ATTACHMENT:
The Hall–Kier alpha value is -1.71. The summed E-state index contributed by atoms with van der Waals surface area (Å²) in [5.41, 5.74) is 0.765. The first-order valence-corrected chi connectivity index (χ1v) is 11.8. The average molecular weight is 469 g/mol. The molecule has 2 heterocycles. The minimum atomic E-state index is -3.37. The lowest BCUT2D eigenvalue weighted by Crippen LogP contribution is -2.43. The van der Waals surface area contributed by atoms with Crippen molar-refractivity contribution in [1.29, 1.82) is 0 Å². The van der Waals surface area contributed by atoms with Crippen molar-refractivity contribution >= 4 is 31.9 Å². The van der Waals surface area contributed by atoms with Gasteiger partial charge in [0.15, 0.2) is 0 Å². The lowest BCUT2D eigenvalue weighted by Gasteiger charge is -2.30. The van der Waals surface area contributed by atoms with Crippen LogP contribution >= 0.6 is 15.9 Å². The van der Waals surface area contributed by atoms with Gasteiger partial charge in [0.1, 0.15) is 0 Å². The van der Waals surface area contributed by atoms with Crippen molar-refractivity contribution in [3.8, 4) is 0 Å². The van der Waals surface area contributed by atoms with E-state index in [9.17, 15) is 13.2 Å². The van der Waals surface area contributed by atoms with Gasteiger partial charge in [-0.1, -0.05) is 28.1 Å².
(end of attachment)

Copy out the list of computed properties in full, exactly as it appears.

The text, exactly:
The Hall–Kier alpha value is -1.71. The summed E-state index contributed by atoms with van der Waals surface area (Å²) in [5.41, 5.74) is 0.765. The first-order valence-corrected chi connectivity index (χ1v) is 11.8. The average molecular weight is 469 g/mol. The molecule has 2 heterocycles. The minimum atomic E-state index is -3.37. The lowest BCUT2D eigenvalue weighted by Crippen LogP contribution is -2.43. The van der Waals surface area contributed by atoms with Crippen molar-refractivity contribution in [1.29, 1.82) is 0 Å². The van der Waals surface area contributed by atoms with Crippen molar-refractivity contribution >= 4 is 31.9 Å². The van der Waals surface area contributed by atoms with Gasteiger partial charge in [0.15, 0.2) is 0 Å². The lowest BCUT2D eigenvalue weighted by Gasteiger charge is -2.30. The van der Waals surface area contributed by atoms with Crippen LogP contribution >= 0.6 is 15.9 Å². The van der Waals surface area contributed by atoms with Gasteiger partial charge in [0.1, 0.15) is 0 Å². The van der Waals surface area contributed by atoms with Crippen molar-refractivity contribution in [3.8, 4) is 0 Å². The van der Waals surface area contributed by atoms with E-state index in [9.17, 15) is 13.2 Å². The van der Waals surface area contributed by atoms with Gasteiger partial charge in [-0.1, -0.05) is 28.1 Å².